Did you have any primary concerns on how to curate and present the exhibit?  

How to make more with less (as far as budget and means are concerned) 

How to respect the effort invested time and friendship invested in this work. How to present such a theme (immigrants and refugees) without abusing it and succumbing to the media frenzy surrounding it at the moment.  

Was it challenging to adapt the exhibit content to make it suitable for children?  

The Benaki Museum has an excellent team, (headed by Mrs. Maria Kristina Giannoulatou), that develops all educational programs. We talked with the team and provided all information and insight on the photographic research and the related curatorial practice. The museum met the challenge of addressing worship and prayer in a creative and thoughtful way. 

What sentiments do you expect to evoke to someone who visits the exhibit?  Do you think this exhibition could help temper the religious discrimination which has always visible in Greece, but is now more intense after the latest extremist attacks? 

Each exhibition addresses different questions and concerns. Yet I believe that every one should engage the visitor and challenge his/her certainties. Evoke questions, fight against the stagnation of knowledge, be of life without actually imitating it. We can only hope that this project and its presentation says something about engagement and friendship by the very way of its making, its collective character and emotional intelligence. Greek society has been in a crisis of identity far deeper than the current economical turmoil. The high percentage of extremist, fascist even elements in Greek life and politics concerns us all and must be addressed politically by each one of us in the measure of our everyday choices and decisions. It is not something abstract but something urgent and crucial.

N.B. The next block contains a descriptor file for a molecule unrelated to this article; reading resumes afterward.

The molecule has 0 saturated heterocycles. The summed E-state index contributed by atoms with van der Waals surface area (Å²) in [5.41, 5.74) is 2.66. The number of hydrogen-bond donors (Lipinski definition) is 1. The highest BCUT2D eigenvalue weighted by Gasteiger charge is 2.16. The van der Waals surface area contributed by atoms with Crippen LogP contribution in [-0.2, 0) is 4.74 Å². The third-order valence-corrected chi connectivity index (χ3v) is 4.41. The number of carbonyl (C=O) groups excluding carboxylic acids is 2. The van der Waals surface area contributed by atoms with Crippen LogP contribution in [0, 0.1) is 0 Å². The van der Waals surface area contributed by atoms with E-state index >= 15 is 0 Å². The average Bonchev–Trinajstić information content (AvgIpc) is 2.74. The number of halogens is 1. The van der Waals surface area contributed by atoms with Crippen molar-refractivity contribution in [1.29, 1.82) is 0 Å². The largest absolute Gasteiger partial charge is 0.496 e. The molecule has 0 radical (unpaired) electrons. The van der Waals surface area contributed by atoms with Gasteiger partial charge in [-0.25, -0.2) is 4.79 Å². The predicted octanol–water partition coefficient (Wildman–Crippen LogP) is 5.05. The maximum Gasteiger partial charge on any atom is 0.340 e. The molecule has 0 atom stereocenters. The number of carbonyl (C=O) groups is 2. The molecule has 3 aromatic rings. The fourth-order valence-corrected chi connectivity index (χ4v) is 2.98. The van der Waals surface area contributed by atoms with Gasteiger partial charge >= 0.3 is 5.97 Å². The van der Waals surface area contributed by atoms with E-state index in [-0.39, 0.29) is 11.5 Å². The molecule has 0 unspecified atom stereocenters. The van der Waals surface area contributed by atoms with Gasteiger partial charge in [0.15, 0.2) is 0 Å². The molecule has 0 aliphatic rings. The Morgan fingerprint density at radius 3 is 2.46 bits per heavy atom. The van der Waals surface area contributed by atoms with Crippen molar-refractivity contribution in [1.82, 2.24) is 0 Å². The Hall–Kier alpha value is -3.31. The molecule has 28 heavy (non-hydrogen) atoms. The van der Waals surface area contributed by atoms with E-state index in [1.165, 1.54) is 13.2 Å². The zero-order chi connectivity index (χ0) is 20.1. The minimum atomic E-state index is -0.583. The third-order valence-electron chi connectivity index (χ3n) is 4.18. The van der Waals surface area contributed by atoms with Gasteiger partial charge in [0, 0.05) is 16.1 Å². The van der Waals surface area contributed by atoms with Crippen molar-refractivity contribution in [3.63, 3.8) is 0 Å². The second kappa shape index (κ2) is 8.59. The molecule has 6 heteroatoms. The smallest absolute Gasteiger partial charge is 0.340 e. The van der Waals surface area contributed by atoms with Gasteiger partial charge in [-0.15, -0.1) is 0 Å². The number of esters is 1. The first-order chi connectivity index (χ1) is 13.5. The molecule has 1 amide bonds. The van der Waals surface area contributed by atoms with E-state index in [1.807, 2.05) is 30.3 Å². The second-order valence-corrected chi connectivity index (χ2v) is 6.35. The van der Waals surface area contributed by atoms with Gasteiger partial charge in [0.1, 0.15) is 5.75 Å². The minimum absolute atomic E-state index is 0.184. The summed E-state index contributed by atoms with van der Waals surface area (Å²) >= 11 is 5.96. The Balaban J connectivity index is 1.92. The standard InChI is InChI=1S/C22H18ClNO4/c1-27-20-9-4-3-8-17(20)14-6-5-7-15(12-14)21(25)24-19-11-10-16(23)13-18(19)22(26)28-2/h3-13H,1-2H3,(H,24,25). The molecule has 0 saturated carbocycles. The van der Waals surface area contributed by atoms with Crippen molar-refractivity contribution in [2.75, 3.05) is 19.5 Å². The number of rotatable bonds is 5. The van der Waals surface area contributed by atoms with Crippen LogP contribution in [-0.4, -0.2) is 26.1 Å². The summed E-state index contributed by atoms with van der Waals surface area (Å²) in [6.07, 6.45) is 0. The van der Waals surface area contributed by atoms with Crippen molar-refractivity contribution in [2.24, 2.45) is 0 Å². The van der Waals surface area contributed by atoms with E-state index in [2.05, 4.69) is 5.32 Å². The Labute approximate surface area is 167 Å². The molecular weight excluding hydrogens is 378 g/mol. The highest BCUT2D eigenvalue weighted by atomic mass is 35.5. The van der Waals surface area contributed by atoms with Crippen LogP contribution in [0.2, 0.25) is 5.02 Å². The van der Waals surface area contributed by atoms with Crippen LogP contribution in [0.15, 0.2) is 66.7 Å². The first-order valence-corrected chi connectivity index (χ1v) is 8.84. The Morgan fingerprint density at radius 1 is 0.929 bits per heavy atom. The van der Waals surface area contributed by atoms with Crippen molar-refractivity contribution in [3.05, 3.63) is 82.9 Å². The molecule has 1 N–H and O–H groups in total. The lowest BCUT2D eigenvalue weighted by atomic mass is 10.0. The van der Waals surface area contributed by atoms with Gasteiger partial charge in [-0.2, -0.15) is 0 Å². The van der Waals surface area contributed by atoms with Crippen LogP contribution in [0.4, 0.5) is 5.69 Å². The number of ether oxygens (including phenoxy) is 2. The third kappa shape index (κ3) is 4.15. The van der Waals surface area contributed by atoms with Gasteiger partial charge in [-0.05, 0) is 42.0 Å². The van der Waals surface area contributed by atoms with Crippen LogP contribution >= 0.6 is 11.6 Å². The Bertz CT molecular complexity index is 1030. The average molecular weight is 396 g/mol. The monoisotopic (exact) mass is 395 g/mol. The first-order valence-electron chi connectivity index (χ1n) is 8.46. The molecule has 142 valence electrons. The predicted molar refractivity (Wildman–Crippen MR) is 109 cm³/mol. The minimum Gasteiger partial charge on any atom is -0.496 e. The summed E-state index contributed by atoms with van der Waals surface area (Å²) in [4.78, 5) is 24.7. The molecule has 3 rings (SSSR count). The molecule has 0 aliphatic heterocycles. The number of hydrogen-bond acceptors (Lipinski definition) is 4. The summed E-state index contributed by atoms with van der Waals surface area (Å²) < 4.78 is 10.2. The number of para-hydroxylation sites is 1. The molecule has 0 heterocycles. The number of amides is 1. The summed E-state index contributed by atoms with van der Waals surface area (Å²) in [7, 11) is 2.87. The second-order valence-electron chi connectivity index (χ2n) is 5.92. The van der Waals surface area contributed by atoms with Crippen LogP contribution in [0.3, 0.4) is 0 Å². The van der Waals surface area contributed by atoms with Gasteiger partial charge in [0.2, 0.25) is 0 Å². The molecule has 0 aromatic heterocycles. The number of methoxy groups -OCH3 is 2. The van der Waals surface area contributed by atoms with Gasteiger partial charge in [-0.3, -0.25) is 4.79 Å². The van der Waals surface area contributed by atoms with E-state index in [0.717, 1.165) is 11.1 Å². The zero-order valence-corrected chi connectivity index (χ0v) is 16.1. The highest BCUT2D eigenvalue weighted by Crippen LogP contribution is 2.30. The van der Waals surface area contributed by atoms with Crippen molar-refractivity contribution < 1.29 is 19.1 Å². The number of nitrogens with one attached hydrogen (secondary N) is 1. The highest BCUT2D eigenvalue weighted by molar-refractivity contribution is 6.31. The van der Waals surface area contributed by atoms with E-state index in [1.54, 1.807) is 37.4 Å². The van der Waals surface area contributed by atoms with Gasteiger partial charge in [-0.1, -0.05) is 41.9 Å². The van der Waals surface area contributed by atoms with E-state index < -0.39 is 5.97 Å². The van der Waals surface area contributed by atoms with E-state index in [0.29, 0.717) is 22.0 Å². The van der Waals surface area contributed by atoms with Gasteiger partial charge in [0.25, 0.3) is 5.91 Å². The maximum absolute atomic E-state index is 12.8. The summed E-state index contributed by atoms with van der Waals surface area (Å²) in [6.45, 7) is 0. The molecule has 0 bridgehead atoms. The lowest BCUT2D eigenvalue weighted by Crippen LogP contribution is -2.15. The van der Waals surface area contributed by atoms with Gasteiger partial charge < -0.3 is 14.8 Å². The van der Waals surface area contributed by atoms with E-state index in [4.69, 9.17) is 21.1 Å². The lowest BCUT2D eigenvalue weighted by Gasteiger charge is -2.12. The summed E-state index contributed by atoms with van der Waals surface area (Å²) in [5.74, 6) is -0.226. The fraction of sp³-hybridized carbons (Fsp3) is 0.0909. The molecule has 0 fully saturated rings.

What conclusions have you come to following your interaction with such a primordial experience of so many different cultures? 

Curating is a paradox: a process of empathy and critical engagement at the same time. I followed the development of the project for 3 years, participated in some of Vrettos’s visits to places of worship and various religious practices.  

As an art theorist I had to place this work within the larger context of photography and its history and differentiate it through my discussions with the artist. It is also a form of concern and engagement.  

Would you consider curating an exhibit related to the current refugee issues? 

Through my work I have long ago been persuaded about the value of preserving idiorrythmy, difference; about the importance of recognizing the Other as something of mine, as familiar. 


Wor(th)ship at the Benaki Museum through January 10, 2016 

Golden Sponsor:  Onassis Foundation 

Learn more about Tassos Vrettos: http://www.studiovrettos.gr/ 

01 Dec 2015, by Politismos Museum of Greek History in Arts & Culturex